An Alarming Number of People in China Are Suffering From Eating Disorders

One of the negative impacts of China’s economic growth is the alarming rise in eating disorders among the Chinese citizens.  
Previously seen to be most prevalent in Western societies, the illness primarily blamed on media and societal affluence is growing while local services dedicated to treating it are barely catching up, the Los Angeles Times reported.
Eating disorder patients who are usually misdiagnosed and are often plagued by social stigma and given limited treatment options as local health experts are just beginning to understand the life-threatening condition.
One of the very few services dedicated to the illness is provided by Peking University hospital’s support sessions. Opened five years ago, it remains to be the country’s only closed ward for eating disorders.
“Are there enough treatment centers? Of course not,” Li Xueni, director of the Eating Disorder Center’s inpatient unit at Peking University Sixth Hospital told the LA Times. “Often after visiting, doctors come to the conclusion that they don’t have the necessary resources to establish another facility at their hospital.”
One patient, Ning Yaxian, started suffering from anorexia, a self-starvation syndrome, when she was just 14 years old.
“People think if someone is skinny, it means that she is very successful,” said Yaxian. After skipping several meals, she would tend to engage in compulsive binge eating, often leaving her with a feeling of guilt or disgrace, exhibiting signs of bulimia.
Yaxian’s condition began affecting her studies, eventually causing her to leave school. Her parents, although both doctors, failed to identify early on what was wrong. She is now 17 and about to enter senior year of high school again.
“The eating disorder patient in China is much more common than people think,” said Yaxian. “It’s very dangerous but no one is stopping them.”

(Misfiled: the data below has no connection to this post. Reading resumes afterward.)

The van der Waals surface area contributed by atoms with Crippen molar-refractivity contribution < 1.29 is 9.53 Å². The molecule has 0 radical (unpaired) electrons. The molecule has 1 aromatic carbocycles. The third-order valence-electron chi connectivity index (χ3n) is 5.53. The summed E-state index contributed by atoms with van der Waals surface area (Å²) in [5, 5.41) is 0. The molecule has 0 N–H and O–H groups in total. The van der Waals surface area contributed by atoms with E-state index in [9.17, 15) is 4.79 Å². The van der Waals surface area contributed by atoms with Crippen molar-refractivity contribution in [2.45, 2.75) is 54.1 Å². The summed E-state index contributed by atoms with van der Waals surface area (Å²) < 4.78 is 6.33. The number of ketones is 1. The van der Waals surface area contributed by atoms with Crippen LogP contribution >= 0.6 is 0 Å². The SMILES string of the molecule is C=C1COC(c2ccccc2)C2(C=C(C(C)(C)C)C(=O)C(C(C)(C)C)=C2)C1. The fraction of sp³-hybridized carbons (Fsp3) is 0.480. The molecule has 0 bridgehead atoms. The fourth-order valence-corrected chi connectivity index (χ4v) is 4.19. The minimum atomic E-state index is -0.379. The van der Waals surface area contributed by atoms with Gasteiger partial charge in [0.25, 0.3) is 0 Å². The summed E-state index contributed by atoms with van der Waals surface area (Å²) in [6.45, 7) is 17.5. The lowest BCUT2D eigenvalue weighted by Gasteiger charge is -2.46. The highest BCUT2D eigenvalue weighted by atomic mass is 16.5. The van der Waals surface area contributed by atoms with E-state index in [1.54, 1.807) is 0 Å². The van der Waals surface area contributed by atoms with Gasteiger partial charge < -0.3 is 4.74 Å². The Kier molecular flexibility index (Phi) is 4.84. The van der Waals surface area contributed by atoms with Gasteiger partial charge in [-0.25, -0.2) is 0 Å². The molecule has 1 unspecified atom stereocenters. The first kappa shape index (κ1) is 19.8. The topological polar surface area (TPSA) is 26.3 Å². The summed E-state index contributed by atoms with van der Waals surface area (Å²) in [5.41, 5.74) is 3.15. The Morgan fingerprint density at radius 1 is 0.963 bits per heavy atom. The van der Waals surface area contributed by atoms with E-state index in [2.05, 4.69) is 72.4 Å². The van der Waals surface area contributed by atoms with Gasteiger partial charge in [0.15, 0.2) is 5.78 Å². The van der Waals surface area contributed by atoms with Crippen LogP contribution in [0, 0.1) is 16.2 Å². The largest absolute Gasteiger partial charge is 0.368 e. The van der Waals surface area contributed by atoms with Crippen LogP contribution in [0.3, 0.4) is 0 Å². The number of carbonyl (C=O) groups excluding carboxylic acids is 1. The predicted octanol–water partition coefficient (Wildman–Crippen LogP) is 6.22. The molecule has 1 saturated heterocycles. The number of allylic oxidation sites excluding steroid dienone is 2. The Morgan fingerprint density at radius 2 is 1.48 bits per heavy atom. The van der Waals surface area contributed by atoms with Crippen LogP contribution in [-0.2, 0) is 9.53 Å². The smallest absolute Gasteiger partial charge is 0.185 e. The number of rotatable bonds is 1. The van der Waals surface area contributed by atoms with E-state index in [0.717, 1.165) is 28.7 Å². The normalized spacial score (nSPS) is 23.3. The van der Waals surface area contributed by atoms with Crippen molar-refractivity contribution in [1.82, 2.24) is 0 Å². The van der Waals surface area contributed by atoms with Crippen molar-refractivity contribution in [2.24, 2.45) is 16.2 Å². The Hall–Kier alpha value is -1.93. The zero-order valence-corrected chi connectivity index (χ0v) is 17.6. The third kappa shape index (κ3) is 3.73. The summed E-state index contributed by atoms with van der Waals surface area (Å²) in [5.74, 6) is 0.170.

Chinese doctors are looking less into how much Western values have caused such behaviors and more into the “broader effects of industrialization and shifting expectations for women.”
Global Mental Health Program at Columbia University executive director Kathleen Pike said that while Western cultures may affect in influencing what the Chinese youth may view as an ideal body type, “China has its own set of dynamics occurring that results in increasing risk.”
“Society’s pursuit of a certain body type or facial feature style is harming the youth a lot,” said Peking University professor Zhang Darong, one of the country’s leading experts on eating disorders. “It’s not necessarily a determining factor, but it’s definitely a contributing factor.”
What’s more pressing however, is the spike in the patients, which demand more facilities and centers.
Last year, Peking University Sixth Hospital treated about 250 patients, which is 10 times the number of patients treated by the entire psychiatric ward in the last decade.
The Shanghai Mental Health Center received 1,000 eating disorder-related consultations and admissions, its biggest recorded in the past five years.
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